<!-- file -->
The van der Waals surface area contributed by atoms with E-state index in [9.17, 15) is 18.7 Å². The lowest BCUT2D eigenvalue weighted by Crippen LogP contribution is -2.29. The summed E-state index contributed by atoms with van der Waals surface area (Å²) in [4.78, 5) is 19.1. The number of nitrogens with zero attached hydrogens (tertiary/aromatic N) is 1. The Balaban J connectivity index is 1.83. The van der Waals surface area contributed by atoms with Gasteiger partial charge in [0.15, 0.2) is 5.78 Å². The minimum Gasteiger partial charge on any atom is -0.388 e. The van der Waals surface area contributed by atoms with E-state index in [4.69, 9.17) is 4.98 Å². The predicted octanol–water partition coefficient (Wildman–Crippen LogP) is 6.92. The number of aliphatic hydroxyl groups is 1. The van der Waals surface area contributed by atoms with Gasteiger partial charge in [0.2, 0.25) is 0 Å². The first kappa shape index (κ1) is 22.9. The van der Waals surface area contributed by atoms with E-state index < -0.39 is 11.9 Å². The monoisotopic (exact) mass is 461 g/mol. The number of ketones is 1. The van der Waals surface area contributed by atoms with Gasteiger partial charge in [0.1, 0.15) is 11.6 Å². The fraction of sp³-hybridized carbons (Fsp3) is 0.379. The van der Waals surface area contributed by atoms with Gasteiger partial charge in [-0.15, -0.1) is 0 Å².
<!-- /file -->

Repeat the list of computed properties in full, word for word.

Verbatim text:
The van der Waals surface area contributed by atoms with E-state index in [9.17, 15) is 18.7 Å². The lowest BCUT2D eigenvalue weighted by Crippen LogP contribution is -2.29. The summed E-state index contributed by atoms with van der Waals surface area (Å²) in [4.78, 5) is 19.1. The number of nitrogens with zero attached hydrogens (tertiary/aromatic N) is 1. The Balaban J connectivity index is 1.83. The van der Waals surface area contributed by atoms with Gasteiger partial charge in [0.15, 0.2) is 5.78 Å². The minimum Gasteiger partial charge on any atom is -0.388 e. The van der Waals surface area contributed by atoms with E-state index in [4.69, 9.17) is 4.98 Å². The predicted octanol–water partition coefficient (Wildman–Crippen LogP) is 6.92. The number of aliphatic hydroxyl groups is 1. The van der Waals surface area contributed by atoms with Gasteiger partial charge in [0.2, 0.25) is 0 Å². The first kappa shape index (κ1) is 22.9. The van der Waals surface area contributed by atoms with E-state index < -0.39 is 11.9 Å². The monoisotopic (exact) mass is 461 g/mol. The number of ketones is 1. The van der Waals surface area contributed by atoms with Gasteiger partial charge in [0.1, 0.15) is 11.6 Å². The fraction of sp³-hybridized carbons (Fsp3) is 0.379. The van der Waals surface area contributed by atoms with Gasteiger partial charge in [-0.15, -0.1) is 0 Å².